Thursday, November 21, 2013
Thursday, November 14, 2013
Six Degrees of Separation
Mortimer Luddington Menpes, Piazzetta and Ducal Palace, c. 1910.
Etching and drypoint. Private collection.
The vedute paintings and prints of the 17th century made a point of capturing many monuments and points of interest within one image, sometimes sacrificing accuracy light, precise locations and other details. The artists in this exhibition, Reflections and Undercurrents: Ernest Roth and Printmaking in Venice, 1900-1940, direct their attentions to favorite cafes, back alleys, hidden paths and courtyards--places visitors would have either no interest or access to in their pilgrimage--ideas of displaying Venice in the eyes of the Venetians. The influences of each artist on one another other are evident and, as mentioned in a previous blog, Whistler as the keystone, launches the inspiration for several generations.
The web between them is well-connected, as sort of a "who begat whom."
James McNeill Whistler: Joseph Pennell
Clifford Addams (American)
Frank Duveneck (American) and established the Duveneck "boys"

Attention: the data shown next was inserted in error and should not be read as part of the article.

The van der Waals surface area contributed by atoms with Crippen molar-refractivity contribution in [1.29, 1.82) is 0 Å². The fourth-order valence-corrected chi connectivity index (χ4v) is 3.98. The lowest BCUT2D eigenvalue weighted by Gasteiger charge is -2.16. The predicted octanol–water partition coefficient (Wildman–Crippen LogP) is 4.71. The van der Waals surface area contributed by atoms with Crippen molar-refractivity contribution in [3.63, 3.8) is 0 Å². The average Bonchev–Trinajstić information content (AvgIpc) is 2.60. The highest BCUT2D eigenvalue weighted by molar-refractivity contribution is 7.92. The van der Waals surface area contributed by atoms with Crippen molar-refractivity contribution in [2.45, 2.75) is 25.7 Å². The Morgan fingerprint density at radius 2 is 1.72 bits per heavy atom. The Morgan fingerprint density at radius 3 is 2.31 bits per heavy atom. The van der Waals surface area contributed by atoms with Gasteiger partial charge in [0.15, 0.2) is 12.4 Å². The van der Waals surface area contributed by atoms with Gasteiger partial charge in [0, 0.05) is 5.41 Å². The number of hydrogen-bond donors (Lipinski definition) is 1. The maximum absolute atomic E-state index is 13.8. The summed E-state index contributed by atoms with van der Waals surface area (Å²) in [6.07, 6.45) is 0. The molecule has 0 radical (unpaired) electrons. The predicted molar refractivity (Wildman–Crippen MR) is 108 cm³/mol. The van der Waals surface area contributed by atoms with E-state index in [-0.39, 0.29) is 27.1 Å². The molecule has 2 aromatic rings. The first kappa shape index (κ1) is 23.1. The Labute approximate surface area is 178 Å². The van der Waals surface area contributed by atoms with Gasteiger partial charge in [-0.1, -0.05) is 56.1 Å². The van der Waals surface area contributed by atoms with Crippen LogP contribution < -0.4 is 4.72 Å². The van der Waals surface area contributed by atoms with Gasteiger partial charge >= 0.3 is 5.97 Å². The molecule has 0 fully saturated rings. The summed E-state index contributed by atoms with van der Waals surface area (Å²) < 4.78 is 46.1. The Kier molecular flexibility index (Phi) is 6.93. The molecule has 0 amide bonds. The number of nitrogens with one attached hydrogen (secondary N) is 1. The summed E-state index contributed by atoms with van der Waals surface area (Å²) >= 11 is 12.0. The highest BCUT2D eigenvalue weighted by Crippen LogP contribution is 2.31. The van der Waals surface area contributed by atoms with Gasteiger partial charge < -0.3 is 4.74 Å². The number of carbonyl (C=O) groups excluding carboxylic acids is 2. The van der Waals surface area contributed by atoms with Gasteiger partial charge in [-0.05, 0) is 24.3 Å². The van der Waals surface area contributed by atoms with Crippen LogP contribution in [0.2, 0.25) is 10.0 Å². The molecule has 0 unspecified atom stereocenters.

Roth, familiar with Whistler's work, travels to Venice, and he becomes associated with other artists.
Ernest Roth's friends: Jules Andre Smith (British, architect)
John Taylor Arms (American, architect)
Louis Rosenberg (American, architect)
Jan Charles Vondrous (a student with Roth at the National
Academy of Design
Fabio Mauroner (Italian by birth, longtime resident of Venice)
Fabio Mauroner Emanuel Brugnoli (friend)
Edward Millington Synge (Mauroner's printmaking instructor)
There are other artists in the exhibition who are not included in Roth's personal associations, and they too are inspired by Whistler's vision and technique.
There are many sources for these artists, but for starters, check out Menpes "Facebook" page and compare source ideas and images.